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How A Photographer Captured Dallas Wrapped In Fog

Justin Terveen
Urban Fabric Photography
Justin Terveen's photo of downtown Dallas peeking out of the fog has been shared widely on social media.

Professional photographers use more than just high-end cameras to do their work. The job requires lots of planning, dealing with harsh, unpredictable weather, and a lot of lost sleep waiting to capture the right moment. 

Justin Terveen of Urban Fabric Photography is known for his photographs of North Texas, particularly buildings. One of his latest photos -- of downtown Dallas surrounded by fog -- was shared widely on social media.

Terveen talked with KERA about how he gets the perfect shot.

Interview Highlights: Justin Terveen ...

... On the planning involved in his latest photo featuring a foggy downtown Dallas:

"It was really luck. I had a few friends who gave me a heads-up early in the morning, and another who was able to give me access. It all just kind of came together. One is a weather observer at Dallas Love Field, and the other is a storm chaser, so they're both kind of in the know."

... On how he got into the business:

"Boredom. Absolute boredom. I didn't have much direction and one day I luckily picked up a camera, and that's it."

... On why he prefers architectural photography:

"I don't know. I've never been a big portrait photographer. Buildings don't move. I've just always been attracted to architecture." 

Credit Justin Terveen
A very bright downtown Dallas.

... On the reason for wading out into a river after bad weather: 

"That was out in the Trinity [River] in the main channel on the floodplain, which is foolish and none of you should try it. It was basically just to try to get out and get a better angle. ... It was after a good two to three days of rain and as we all know the Trinity will rise and spill over and it makes quite the beautiful scene."

... The most extreme conditions he's endured for getting a good photo:

"Tornadic. Whenever we storm chase, it's probably the most dangerous or has the most potential for danger. There have been a couple of close calls, but I won't go on record talking about those."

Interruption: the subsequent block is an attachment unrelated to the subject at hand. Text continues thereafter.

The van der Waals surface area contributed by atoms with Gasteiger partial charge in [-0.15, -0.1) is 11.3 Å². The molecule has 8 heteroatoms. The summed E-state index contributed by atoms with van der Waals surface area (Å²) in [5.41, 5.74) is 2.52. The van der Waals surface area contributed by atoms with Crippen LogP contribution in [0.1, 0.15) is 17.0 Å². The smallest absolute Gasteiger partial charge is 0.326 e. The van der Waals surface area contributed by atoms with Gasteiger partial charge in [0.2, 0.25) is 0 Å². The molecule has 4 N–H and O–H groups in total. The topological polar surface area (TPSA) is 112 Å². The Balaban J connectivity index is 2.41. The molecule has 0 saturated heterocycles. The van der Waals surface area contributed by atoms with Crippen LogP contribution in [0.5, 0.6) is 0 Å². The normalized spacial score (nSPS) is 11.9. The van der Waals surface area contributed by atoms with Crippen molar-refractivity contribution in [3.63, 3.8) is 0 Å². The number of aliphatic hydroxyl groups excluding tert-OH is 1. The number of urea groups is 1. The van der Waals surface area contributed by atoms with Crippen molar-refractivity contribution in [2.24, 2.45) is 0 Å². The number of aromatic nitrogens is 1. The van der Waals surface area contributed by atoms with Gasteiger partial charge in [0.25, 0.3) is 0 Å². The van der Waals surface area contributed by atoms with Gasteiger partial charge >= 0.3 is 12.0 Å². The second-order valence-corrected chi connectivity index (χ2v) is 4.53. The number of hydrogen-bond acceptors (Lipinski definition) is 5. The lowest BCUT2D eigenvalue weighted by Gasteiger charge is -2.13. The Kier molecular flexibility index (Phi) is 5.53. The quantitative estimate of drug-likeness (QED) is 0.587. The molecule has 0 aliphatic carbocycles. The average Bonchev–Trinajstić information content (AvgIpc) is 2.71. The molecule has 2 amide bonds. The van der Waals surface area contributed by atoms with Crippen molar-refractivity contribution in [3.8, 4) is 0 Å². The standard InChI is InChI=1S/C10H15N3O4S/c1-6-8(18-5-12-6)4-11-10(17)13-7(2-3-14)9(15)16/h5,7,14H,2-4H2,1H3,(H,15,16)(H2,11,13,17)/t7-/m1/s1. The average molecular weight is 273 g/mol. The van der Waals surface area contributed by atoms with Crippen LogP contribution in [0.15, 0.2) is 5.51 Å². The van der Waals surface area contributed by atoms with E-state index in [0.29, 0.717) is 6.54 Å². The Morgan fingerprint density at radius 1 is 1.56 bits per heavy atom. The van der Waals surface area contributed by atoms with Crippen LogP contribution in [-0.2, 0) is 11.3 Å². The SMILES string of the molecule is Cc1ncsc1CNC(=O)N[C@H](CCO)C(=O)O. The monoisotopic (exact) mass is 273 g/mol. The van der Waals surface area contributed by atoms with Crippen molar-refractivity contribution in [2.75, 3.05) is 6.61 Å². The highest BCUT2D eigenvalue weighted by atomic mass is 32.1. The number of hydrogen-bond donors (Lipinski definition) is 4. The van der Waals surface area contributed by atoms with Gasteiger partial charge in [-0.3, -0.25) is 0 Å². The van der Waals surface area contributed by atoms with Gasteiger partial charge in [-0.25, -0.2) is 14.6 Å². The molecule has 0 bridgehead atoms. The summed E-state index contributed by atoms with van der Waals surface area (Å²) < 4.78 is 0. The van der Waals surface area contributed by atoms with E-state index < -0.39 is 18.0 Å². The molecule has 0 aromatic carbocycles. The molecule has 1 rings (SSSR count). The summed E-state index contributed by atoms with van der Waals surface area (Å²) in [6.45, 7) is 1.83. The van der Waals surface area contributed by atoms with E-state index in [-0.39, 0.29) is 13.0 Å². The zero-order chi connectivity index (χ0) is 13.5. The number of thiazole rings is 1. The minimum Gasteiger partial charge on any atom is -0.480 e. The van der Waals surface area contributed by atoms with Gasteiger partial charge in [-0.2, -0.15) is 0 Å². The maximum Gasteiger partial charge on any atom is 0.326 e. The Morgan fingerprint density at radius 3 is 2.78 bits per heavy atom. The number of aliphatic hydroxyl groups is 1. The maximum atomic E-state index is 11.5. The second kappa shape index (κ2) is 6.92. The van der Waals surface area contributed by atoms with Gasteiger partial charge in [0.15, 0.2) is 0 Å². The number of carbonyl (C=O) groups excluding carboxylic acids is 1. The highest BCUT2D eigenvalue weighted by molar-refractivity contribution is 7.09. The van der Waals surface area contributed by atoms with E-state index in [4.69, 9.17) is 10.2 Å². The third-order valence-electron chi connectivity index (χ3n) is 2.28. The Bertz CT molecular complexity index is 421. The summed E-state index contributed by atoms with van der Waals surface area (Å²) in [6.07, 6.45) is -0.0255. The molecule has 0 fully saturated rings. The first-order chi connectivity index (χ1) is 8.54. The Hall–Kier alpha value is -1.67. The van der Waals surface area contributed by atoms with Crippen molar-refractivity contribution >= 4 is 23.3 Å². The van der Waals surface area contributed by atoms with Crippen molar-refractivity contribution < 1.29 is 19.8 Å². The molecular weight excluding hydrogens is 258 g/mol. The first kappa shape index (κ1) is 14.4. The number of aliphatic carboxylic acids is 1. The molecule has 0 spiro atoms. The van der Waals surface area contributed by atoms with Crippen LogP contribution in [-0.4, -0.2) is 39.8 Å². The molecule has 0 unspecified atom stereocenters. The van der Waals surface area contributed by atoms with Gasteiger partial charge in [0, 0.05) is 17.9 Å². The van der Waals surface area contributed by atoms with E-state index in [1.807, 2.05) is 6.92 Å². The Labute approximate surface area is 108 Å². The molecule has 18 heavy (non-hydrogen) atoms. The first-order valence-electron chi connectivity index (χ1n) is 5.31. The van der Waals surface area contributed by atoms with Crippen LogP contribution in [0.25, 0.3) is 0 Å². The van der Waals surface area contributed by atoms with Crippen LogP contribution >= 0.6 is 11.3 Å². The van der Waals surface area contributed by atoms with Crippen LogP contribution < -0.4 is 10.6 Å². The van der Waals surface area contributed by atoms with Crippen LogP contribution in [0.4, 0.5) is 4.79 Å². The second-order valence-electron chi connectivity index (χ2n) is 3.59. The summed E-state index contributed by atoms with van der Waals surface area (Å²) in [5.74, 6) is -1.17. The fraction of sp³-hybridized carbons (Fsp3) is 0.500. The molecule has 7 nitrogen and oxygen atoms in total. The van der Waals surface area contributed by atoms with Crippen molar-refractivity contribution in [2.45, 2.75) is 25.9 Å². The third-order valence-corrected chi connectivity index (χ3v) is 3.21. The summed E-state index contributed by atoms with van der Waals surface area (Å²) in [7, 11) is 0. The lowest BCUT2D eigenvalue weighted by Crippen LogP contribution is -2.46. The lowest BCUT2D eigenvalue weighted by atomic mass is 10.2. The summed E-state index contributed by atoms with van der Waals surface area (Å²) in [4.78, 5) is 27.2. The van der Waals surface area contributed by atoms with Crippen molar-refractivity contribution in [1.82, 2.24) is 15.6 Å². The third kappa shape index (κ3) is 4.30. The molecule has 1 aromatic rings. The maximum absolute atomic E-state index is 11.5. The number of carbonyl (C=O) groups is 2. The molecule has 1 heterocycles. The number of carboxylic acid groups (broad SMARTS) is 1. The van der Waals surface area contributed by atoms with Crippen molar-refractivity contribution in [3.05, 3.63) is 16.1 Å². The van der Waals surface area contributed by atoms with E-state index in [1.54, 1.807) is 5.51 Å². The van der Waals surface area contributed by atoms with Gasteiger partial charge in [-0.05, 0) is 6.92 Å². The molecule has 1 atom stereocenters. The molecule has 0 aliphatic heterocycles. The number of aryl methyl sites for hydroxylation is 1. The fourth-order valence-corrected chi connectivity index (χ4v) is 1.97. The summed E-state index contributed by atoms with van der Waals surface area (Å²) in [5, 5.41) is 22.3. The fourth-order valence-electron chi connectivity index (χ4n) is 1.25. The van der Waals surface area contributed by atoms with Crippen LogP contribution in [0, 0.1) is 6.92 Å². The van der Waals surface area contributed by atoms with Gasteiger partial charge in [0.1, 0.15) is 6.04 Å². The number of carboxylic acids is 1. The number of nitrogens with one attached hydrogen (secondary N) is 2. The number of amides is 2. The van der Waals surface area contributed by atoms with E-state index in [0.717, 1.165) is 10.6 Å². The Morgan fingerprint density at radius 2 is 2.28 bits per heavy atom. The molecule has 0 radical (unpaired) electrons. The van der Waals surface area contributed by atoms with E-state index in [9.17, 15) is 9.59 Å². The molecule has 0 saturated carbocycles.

... On his favorite spots for taking shots of North Texas:

"Anywhere up high -- rooftops have always kind of been my thing. I love elevated shots, which obviously kind of ties in to the fog shot a little bit."

Credit Justin Terveen
Moonlit sand dunes at White Sands

... On the most exotic location he's visited for a photo:

"It would have to be a tie or a toss-up between the Great Sand Dunes National Monument or White Sands; those are both just absolutely surreal and beautiful places."

... On tips for newcomers to the field:

"Practice, practice, practice. This is going to sound really bad, but give up just about everything that's important to you and focus on your work. That's really what it takes. That's just what worked for me when I found a camera. Nothing else mattered ... family, relationships, everything. My heart and soul was poured into the camera, which I think is a part of why I've had this success."

For more photos ...

Learn more at Urban Fabric Photography.

Visit Terveen's Flickr page.

Explore Urban Fabric Photography's Facebook page.

Justin Martin is KERA’s local host of All Things Considered, anchoring afternoon newscasts for KERA 90.1. Justin grew up in Mannheim, Germany, and avidly listened to the Voice of America and National Public Radio whenever stateside. He graduated from the American Broadcasting School, and further polished his skills with radio veteran Kris Anderson of the Mighty 690 fame, a 50,000 watt border-blaster operating out of Tijuana, Mexico. Justin has worked as holiday anchor for the USA Radio Network, serving the U.S. Armed Forces Network. He’s also hosted, produced, and engineered several shows, including the Southern Gospel Jubilee on 660 KSKY.